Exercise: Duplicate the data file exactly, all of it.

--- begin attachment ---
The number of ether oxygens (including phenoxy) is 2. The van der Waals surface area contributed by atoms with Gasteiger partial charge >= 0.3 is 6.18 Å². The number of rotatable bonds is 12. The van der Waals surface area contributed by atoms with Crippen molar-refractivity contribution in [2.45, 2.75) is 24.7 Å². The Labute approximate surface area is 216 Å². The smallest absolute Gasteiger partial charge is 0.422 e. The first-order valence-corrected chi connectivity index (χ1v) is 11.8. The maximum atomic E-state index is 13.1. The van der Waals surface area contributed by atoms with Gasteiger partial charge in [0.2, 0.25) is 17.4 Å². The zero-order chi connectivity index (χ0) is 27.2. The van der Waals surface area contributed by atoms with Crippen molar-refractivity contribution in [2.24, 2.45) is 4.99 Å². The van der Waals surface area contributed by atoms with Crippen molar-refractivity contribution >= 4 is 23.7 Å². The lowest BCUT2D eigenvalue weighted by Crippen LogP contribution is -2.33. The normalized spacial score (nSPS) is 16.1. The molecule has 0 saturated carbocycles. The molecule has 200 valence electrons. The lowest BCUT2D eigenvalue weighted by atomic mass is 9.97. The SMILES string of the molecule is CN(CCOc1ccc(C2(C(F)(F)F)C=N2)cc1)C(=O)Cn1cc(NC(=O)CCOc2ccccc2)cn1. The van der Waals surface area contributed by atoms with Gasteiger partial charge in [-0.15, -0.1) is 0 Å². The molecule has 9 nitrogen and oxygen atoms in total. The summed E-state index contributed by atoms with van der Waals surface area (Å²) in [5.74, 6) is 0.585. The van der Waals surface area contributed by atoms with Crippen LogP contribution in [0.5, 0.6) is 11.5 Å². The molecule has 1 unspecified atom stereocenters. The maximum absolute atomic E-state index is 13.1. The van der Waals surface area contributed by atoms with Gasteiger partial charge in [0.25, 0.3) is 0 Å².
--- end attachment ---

The number of ether oxygens (including phenoxy) is 2. The van der Waals surface area contributed by atoms with Gasteiger partial charge >= 0.3 is 6.18 Å². The number of rotatable bonds is 12. The van der Waals surface area contributed by atoms with Crippen molar-refractivity contribution in [2.45, 2.75) is 24.7 Å². The Labute approximate surface area is 216 Å². The smallest absolute Gasteiger partial charge is 0.422 e. The first-order valence-corrected chi connectivity index (χ1v) is 11.8. The maximum atomic E-state index is 13.1. The van der Waals surface area contributed by atoms with Gasteiger partial charge in [0.2, 0.25) is 17.4 Å². The zero-order chi connectivity index (χ0) is 27.2. The van der Waals surface area contributed by atoms with Crippen molar-refractivity contribution in [2.24, 2.45) is 4.99 Å². The van der Waals surface area contributed by atoms with Crippen molar-refractivity contribution >= 4 is 23.7 Å². The lowest BCUT2D eigenvalue weighted by Crippen LogP contribution is -2.33. The normalized spacial score (nSPS) is 16.1. The molecule has 0 saturated carbocycles. The molecule has 200 valence electrons. The lowest BCUT2D eigenvalue weighted by atomic mass is 9.97. The SMILES string of the molecule is CN(CCOc1ccc(C2(C(F)(F)F)C=N2)cc1)C(=O)Cn1cc(NC(=O)CCOc2ccccc2)cn1. The van der Waals surface area contributed by atoms with Gasteiger partial charge in [-0.15, -0.1) is 0 Å². The molecule has 9 nitrogen and oxygen atoms in total. The summed E-state index contributed by atoms with van der Waals surface area (Å²) in [5.74, 6) is 0.585. The van der Waals surface area contributed by atoms with Crippen LogP contribution in [0.5, 0.6) is 11.5 Å². The molecule has 1 unspecified atom stereocenters. The maximum absolute atomic E-state index is 13.1. The van der Waals surface area contributed by atoms with Gasteiger partial charge in [0.25, 0.3) is 0 Å².